There are several things I envy riders who have a home: decent coffee, plumbing, and the ability to take training courses and tours. Ever since taking beginner and intermediate off-road riding classes with West38Moto in New Mexico and Colorado, I’ve been longing for more riding lessons and training.
This summer, I’ve done three cross-country rallies with zero preparation. It was stupid fun, a steep learning curve, and a fantastic experience. However, I always had this thought at the back of my mind: would I have done better at the Hellas Rally Raid, for example, if I’d had more training?.. The answer is an obvious yes. But, being quite literally homeless and on the road full-time, I simply don’t have the same opportunities to book riding classes or take part in training sessions.
So when my Bosnia Rally buddy Gabriella Linford and I got an unexpected invite to ride enduro for three days in Transylvania, we both jumped at the opportunity. The invite came from Enduro Escape, a new riding and training tours company based in Targu Secuiesc, Romania. Located right in the very heart of Transylvania, Enduro Escape consists of three friends, Istvan, Toni, and Sanyi, who own a bunch of dirtbikes and have one of the most spectacular off-road riding playgrounds right in their back yard. At the time, I was in Bosnia, a mere 1,000km away, so riding to Romania and taking part in a training tour seemed like a no brainer.
The idea was simple: we’d get to the town of Targu Secuiesc, meet the Enduro Escape guides Toni and Sanyi, and ride the mountains and forests on WR250’s for three days. That’s all Gabriella and I knew, and to us, that was more than enough. Dirt bikes, limitless off-road riding in the Carpathian Mountains, and two coaches who have both been riding for decades and participated in the Romaniacs: what could possibly go wrong?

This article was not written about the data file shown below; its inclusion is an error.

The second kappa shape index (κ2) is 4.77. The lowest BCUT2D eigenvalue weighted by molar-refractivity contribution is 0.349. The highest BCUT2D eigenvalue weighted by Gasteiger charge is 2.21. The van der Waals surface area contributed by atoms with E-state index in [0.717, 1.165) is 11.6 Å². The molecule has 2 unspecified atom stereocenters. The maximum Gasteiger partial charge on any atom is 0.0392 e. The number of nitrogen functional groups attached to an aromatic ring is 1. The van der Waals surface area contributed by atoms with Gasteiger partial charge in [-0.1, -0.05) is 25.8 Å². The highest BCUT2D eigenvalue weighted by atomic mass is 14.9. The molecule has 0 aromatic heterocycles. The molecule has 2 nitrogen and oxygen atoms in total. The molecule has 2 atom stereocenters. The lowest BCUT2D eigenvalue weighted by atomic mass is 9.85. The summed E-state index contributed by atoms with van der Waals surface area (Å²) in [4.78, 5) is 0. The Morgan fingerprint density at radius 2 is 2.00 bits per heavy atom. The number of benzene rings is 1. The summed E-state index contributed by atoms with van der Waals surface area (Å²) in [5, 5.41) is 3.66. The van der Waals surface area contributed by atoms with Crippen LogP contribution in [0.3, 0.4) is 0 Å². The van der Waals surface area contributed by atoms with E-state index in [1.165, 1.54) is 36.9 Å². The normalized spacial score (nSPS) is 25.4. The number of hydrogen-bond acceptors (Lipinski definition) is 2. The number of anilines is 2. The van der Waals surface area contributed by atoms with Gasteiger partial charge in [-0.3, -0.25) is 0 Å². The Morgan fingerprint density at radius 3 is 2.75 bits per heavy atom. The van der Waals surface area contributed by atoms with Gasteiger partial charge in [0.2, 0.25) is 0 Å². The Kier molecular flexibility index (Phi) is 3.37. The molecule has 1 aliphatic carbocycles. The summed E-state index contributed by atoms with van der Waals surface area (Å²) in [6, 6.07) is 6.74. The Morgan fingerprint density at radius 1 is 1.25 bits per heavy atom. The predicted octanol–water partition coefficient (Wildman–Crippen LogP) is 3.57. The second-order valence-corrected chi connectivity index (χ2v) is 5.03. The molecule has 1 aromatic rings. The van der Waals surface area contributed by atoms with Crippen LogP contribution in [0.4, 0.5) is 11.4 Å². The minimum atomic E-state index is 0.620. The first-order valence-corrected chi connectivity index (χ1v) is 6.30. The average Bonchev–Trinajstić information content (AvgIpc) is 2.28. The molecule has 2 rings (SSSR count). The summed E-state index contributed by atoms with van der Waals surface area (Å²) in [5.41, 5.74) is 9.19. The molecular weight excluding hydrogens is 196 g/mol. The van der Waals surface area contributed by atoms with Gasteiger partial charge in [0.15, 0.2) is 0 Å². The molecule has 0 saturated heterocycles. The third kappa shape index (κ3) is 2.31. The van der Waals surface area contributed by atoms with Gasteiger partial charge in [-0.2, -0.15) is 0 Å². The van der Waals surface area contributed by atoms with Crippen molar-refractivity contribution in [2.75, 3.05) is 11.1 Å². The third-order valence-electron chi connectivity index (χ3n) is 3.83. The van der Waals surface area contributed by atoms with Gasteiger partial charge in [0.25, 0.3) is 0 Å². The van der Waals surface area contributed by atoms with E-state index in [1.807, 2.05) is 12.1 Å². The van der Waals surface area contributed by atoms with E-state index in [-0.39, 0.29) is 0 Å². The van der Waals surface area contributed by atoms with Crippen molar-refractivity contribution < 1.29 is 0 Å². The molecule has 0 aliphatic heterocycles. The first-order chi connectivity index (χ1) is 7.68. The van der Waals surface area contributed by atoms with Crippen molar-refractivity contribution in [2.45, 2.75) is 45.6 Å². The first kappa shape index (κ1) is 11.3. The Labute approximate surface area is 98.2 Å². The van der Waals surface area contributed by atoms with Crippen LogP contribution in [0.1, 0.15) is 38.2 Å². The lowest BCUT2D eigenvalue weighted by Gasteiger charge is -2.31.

Day One: It’s Not Water
Crossing Romania and gunning for Targu Secuiesc, I crossed the stunning Carpathian Mountains via the old Transalpina road, then carried on riding regional roads and a gravel track here and there.
The weather was still hot, and upon arrival to Targu Secuiesc, I felt like I was stewing in my riding suit. Parched, I found my hotel room and saw a small bottle of water placed on the TV table. Brilliant, I thought, they left some water for me, grabbed the bottle, opened it, and took a big gulp, feeling something very strange happening – the water smelled funny and felt extraordinarily hot traveling down my throat.
It wasn’t water. it was palinka, local Romanian moonshine similar to grappa or sljivovica. The hotel management, instructed by our off-road coaches, left small bottles of palinka for us to try out, but, being tired, hot, and thirsty, I didn’t notice the black Sharpie pen letters on the bottle and mistook it for water.
This felt like a true Transylvanian welcome, and after dinner, I found myself getting more and more excited about the upcoming training tour. In the morning, I’d see Gabriella who was flying in from England, and we’d finally meet Toni and Sanyi, our guides and coaches.
Women vs Hills